Maybe you have noticed the Twitter storm regarding Father Michael White’s recent blog post. Father White is the pastor of Church of the Nativity in Timonium, Maryland. Nativity is an incredible place and I haven’t seen anything like it across the country. There is a lot of negativity circling around online recently and I would like to offer my insider thoughts….
Have you read Rebuilt?
I have. I read it as quickly as I could get my hands on it mainly because I worked at Nativity for the summers of 2005 and 2006 as a youth ministry intern and I was hired as the Director of Children’s Ministry in 2007. I didn’t stay long because my heart was truly in serving teens and a position opened up for me at my high school Alma Mater as well as pursuing a Master’s degree. Needless to say, my exit from Nativity was abrupt and I was incredibly nervous my name or at least my story would have been a chapter in Rebuilt.
Nativity has successfully built a parish centered on making an irresistible environment on the weekend. As Father White would say to us, “It’s all about the weekend!” The weekend experience for someone coming to Mass needed to be engaging, attractive, comfortable, and even spiritually challenging. All of this I believe to be in line with the New Evangelization and what is necessary to bring Catholics into a deeper relationship with Jesus Christ and to engage fallen away Catholics.
However, the perception of this can be very odd. When I was working at Nativity, Tom Corcoran was recording informational CD’s for parishioners titled, “Why We’re Weird.” It was very helpful for longtime parishioners to understand why changes were being made to parish life such as a cafe serving coffee and donuts after Mass, no longer printing a bulletin but having all communications online, a nursery for children under age three etc. How many times is a change implemented in a parish with little to no explanation whatsoever?
You can read a little bit about Nativity’s children’s programming on their website but the main take away that I received when I read Rebuilt was:
“If you do something for my kids, you do something for me.”
As a former Director of Children’s Ministry, a former leader of Vacation Bible School, and a former Catholic school Assistant Principal, that statement is absolutely TRUE. I have seen so many adults return to a relationship with Christ and a church home because of their child’s positive experience with faith. I believe that advice is dead on and not embraced enough in Catholic parishes. How many times have you been scolded as a parent in a Catholic Church by those sitting around you? Have you ever been scolded by the ushers? How about by the parish staff? Because I have experienced all of that and it’s devastating.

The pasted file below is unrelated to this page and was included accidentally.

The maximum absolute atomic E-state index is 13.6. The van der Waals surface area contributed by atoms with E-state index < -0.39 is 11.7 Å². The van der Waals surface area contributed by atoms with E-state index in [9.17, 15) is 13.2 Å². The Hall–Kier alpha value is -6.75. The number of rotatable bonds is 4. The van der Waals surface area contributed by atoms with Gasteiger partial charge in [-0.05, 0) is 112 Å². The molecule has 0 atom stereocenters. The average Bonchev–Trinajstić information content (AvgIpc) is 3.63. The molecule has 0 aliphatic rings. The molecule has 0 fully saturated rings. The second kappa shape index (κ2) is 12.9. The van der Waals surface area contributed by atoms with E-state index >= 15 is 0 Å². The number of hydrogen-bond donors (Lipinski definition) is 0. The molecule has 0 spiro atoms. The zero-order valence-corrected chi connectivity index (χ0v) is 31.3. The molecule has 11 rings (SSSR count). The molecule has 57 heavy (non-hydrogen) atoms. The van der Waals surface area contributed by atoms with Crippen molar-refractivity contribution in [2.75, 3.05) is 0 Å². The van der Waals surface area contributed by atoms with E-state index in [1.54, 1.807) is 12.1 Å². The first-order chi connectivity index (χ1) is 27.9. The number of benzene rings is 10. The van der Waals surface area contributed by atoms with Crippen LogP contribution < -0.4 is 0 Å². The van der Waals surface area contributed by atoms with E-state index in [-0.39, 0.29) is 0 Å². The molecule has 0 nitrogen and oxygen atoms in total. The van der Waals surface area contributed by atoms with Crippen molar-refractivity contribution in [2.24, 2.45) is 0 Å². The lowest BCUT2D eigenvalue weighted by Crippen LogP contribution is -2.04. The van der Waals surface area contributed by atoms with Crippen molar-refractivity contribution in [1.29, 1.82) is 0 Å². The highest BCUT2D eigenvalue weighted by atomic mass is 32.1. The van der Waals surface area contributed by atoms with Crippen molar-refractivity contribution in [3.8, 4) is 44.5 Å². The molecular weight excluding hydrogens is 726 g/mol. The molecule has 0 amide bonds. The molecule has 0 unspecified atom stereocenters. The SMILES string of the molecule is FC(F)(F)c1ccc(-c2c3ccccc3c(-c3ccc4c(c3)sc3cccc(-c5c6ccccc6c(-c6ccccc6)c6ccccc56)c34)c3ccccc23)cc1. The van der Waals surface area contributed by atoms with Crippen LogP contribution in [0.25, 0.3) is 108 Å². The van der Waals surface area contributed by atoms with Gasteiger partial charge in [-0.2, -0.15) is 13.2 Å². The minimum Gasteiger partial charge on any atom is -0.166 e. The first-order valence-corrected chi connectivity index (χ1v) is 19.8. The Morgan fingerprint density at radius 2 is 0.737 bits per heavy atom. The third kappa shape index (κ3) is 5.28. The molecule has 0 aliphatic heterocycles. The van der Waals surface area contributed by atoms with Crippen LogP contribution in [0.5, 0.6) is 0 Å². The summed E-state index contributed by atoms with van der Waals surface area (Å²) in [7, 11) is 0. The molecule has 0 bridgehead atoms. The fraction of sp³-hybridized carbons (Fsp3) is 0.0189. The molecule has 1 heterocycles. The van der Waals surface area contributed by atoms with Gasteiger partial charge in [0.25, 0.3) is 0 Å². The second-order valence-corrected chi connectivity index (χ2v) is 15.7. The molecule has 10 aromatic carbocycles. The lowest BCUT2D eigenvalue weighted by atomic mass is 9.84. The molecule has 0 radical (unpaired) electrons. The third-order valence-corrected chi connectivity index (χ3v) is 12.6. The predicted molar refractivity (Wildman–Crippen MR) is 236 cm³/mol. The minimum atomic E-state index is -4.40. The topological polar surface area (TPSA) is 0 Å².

Have you been to Mass there?
So my next question is….have you ever been to Nativity? I used to love attending Nativity as a single, young adult. The music is top notch, pretty much Hillsong quality. The preaching by Father White (most weeks) is convicting and easily applicable to daily life struggles. The atmosphere is energetic and uplifting. There are greeters at every door, there are parking ministers directing traffic, there is a gorgeous cafe that has free coffee and lemonade after every Mass. Oh and did I mention, there is a sign on campus as you pull up that welcomes you and if you are elderly, handicapped, pregnant, or have young children you can put on your flashers and the parking ministers will direct your car to the front row!
I mention this because the atmosphere is infectious at Nativity, you can’t deny it. Everyone WANTS to be there. You don’t experience the grump who is upset you sat in his pew. You don’t see eye rolls when Stewardship Sunday comes up. And the youth ministry programs are PACKED with teens. Enjoy one of their Worship nights: